182

There are cases where real code is preferable, and cases where pseudocode is preferable. You shouldn't rely on a simple iron rule, but rather on judgement of what is appropriate to the situation. Some things to consider: Programming languages come and go. In the 60s, Fortran was considered a really nice and readable programming language, much easier to ...


93

I think that the best favour you can do to your friend is to teach him how to use LaTeX, so that he can improve the look of his work by himself. In this way, you won't go against any rule and you'll teach your friend a new skill.


80

I think this is probably not appropriate. You could ask the professor, but if it were me I would say no. An important part of learning math at the undergraduate level is being able to write math clearly, and this includes the low-level yet essential skill of being able to handwrite or typeset math notation. If you're typesetting the assignments for your ...


72

You could try contacting the editor in chief of the journal to see if they could get the problem fixed. This worked for me when I had similar problems with a paper last year.


71

Why don’t journals make alternative computer-friendly versions of the articles? They already do. It’s usually called HTML version. I couldn’t find any statistics on how widely available this is, but as far as I know, all major journals in my field (physics), all mega-journals, and Elsevier offer this.


67

Because they are incompetent. That's about it, really. But don't lump all publishers/journals as one - the typesetters for one journal might not be the same as that for another journal, even one published by the same publisher, and of course there are good and bad employees everywhere.


58

No. Almost no one cares. You should learn LaTeX if you intend to work mathematics and will need to write up your work. It's much simpler to typeset formulas in LaTeX than MS Word, and it's also free.


57

If there is a standard in academic typesetting¹ and typesetting in general, it is to use a narrow space, i.e.: With space: 10 mA; without space: 10mA; with narrow space: 10 mA The most suitable Unicode character for this is U+202F (narrow no-break space). This is also the default setting of the LaTeX packages units and siunitx. The SI Standard says (p. ...


53

This notation was more common historically, particularly in the British empire. My guess would be that the Lancet, being an old journal founded in England in 1823, is sticking with it because of tradition rather than a really good reason.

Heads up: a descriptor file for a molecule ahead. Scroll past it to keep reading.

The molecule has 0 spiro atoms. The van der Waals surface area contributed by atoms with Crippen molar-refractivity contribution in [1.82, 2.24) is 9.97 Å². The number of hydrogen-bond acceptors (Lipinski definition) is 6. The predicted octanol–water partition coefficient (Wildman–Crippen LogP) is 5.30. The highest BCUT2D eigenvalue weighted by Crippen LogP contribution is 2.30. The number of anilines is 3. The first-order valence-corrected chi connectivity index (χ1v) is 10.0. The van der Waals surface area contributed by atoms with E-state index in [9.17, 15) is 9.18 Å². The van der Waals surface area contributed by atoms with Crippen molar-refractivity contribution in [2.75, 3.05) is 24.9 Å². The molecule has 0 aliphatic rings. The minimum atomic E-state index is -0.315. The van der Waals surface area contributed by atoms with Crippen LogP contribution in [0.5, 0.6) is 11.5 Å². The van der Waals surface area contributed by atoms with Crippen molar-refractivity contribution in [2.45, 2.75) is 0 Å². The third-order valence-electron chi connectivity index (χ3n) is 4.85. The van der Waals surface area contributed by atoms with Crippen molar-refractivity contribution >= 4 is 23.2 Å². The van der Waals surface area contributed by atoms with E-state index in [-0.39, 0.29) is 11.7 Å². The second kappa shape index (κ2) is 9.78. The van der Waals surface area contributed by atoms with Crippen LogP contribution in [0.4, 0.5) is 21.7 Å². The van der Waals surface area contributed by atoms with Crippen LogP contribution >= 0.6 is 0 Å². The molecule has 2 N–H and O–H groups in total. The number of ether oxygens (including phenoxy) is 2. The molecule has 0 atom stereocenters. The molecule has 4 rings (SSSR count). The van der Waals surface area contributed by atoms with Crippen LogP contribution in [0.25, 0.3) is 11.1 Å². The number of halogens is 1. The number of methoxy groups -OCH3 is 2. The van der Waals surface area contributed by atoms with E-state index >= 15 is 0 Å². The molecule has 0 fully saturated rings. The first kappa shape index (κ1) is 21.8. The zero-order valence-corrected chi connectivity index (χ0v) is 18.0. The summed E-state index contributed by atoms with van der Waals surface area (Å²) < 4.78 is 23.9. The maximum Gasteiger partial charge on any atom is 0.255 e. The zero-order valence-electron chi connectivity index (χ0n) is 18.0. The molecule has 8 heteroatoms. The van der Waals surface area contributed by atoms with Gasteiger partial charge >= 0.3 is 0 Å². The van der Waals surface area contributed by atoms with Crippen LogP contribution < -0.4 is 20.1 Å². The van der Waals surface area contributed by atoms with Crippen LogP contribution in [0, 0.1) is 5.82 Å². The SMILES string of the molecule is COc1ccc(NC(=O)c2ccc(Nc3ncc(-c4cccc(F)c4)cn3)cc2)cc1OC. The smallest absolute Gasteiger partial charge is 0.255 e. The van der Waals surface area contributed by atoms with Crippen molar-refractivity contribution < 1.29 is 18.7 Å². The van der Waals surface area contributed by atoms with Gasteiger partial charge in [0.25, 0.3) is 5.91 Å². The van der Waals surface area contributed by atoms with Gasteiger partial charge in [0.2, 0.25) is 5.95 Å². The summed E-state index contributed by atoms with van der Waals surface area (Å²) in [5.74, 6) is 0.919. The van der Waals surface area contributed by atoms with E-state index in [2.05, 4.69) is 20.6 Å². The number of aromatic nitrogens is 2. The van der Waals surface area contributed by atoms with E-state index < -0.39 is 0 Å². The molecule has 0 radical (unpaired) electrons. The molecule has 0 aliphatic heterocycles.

53

In my research, I often write algorithms, which may contains statements like: Find a dominant subspace of a given hermitian matrix A with relative accuracy Ɛ. Find a nonnegative solution of this system of equations / inequalities. Sort these eigenvalues from large to small in modulus, discard small ones and reshuffle the eigenvectors accordingly. These ...


47

Excel can produce high quality charts, but it takes a lot of work. The biggest difference between Excel and other systems is the quality of the defaults. I suspect some people are using excel charts, but they have gone to a lot of effort to tidy them up. In the example chart, you will, for example, definitely need to deal with the x-axis labels overlapping ...


46

I'll venture a minority opinion (I'm in mathematics, where the culture is very possibly different than in other fields). As a referee, I have an instinctive negative reaction if I know that an author has taken the time and effort to conform to a particular journal's style. The grounds for this is that most journals employ typesetting staff for this purpose. ...


44

If you do use a color CV make sure it still looks good when printed monochrome! Some people on the committee will prefer to read hard copies, and in all likelihood they will be printed in monochrome.


42

I read papers, I don't hang them on my wall. That is the main objective, and your design should subdue to it. I enjoy a well crafted book, but I get extremely annoyed when some unnecessary decoration gets in the way of usage. In your case, the font of the titles requires a mental effort from my part to read them, which I find unacceptable, and thus, ...


41